Due to a shortage of first officers, Grady Huron (left) and Justin Demer, friends and ExpressJet captains, fly a trip together out of Newark Liberty International Airport.

For the last few years, ExpressJet pilots have endured rather uncertain times. A sluggish merger, increased industry competition, and significant fleet and staffing reductions fueled by high pilot attrition have left the ExpressJet Master Executive Council (MEC) and ExpressJet pilots wondering what the future of their airline will look like. Although several major events in 2017 made that future a bit clearer, the ExpressJet MEC and its pilot group continue to proceed with caution.

For the ExpressJet MEC, 2017 began quietly with the group operating separately from merger partner Atlantic Southeast Airlines under a short-term contract extension signed in early 2016. Although temporarily relieved of the requirement to conduct joint negotiations, both ExpressJet and Atlantic Southeast MEC leaders spent much of the year working closely together to prepare for the groups’ upcoming challenges, particularly staffing.

As part of parent company SkyWest, Inc.’s financial strategy, ExpressJet released nearly 70 aircraft in 2017 that were operating under unprofitable contracts with major partner United Airlines. This large reduction was accompanied by massive pilot attrition, keeping staffing roughly at required levels throughout the year. Any plateau or increase in the fleet size, however, was expected to create a unique challenge for the company.

The ExpressJet MEC received some help in June when the company announced signing and retention bonuses for ExpressJet pilots. Capt. John Miclau, the ExpressJet MEC chairman, was quick to point out that this was just the first piece of a multipart solution that would be required to make ExpressJet a viable and attractive workplace for the pilot group moving forward.

“Although finances play a very important role in attracting and retaining quality pilots, it’s only one piece of the puzzle,” said Miclau. “Our airline desperately needed a defined, long-term future and a stable fleet plan in order to succeed.”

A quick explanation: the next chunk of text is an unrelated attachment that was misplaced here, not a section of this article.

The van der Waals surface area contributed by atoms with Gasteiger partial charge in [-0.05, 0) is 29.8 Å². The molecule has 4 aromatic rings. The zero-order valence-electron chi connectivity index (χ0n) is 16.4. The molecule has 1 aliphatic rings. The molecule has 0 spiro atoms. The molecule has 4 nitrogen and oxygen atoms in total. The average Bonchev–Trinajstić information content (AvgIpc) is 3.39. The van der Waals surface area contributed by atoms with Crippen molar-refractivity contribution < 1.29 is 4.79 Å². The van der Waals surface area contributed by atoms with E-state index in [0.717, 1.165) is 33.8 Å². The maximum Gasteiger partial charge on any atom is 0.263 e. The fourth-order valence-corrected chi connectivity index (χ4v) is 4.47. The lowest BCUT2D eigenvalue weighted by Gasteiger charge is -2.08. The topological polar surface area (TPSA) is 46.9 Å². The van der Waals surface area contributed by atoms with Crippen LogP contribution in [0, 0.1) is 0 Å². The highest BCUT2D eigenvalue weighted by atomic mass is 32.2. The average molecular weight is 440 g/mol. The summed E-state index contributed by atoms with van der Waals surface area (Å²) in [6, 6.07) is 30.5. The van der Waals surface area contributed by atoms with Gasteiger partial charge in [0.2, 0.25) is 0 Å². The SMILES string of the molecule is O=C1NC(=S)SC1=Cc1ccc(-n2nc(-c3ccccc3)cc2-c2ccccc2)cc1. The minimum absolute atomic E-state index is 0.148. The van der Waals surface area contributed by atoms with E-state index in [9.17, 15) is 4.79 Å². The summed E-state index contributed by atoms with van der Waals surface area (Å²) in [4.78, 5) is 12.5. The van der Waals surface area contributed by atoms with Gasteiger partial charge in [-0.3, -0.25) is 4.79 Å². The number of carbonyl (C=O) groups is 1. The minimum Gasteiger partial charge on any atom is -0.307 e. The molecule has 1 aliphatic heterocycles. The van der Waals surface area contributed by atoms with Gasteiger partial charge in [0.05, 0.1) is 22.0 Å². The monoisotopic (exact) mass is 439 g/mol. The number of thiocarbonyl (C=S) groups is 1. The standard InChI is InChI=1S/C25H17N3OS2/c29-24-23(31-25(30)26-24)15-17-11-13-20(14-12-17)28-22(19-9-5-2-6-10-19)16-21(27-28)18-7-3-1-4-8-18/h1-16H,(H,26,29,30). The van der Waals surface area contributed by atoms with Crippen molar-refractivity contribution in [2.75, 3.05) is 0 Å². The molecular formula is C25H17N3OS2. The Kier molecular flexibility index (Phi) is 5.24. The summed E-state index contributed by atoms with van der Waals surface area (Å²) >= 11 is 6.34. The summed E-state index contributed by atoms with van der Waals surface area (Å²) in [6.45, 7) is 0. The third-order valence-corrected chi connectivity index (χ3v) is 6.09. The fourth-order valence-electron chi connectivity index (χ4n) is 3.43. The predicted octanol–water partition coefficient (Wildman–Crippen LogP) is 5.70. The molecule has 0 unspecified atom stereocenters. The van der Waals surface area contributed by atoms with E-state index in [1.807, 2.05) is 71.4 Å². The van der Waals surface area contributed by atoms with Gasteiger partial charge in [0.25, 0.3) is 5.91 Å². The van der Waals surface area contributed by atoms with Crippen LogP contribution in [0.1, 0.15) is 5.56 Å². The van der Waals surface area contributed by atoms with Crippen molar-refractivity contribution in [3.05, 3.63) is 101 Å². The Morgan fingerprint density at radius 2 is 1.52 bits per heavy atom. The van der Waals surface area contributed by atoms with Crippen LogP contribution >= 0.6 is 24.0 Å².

ExpressJet’s future, and the pilot groups’ long-delayed merger, gained some more definition in August, when the company announced that it had signed a new, profitable five-year capacity purchase agreement with United to fly as many as 126 ERJ 145s, an increase from the current fleet size. This announcement, however, also came with the news that Atlantic Southeast’s contract with Delta Air Lines would terminate by the end of 2018. To preserve as many Atlantic Southeast jobs as possible while also creating a pool of pilots to staff the new United agreement, the ExpressJet and Atlantic Southeast MECs negotiated and implemented an integrated pilot seniority list, officially completing the merger of the two pilot groups that began in 2010.

“History will show this as a tale of two pilot groups…operated by a company that couldn’t make future plans because of the instability of the pilot labor supply,” said Capt. Dave Allen, the former ExpressJet MEC chairman, and Capt. Chromer Smith, the Atlantic Southeast MEC chairman, in a joint statement to their pilot groups following the announcement. “Our two pilot groups have now become lifeboats for each other. Lashed together, we will be a pilot force 2,100 strong operated by a company that now has the ability to look into the future to gain more flying for all of us.”

Legacy Atlantic Southeast CRJ pilots flying in the Delta operation began training on the ERJ 145 for United operations in November. The transfer will continue throughout 2018 until the Delta operation is completely closed.

“The turn of events we saw in 2017 is clearly not part of the best-case scenario any ExpressJet pilot had hoped for,” explained Miclau. “However, both the Atlantic Southeast and ExpressJet MECs are committed to working to best protect our pilots’ careers as ExpressJet looks to the future.”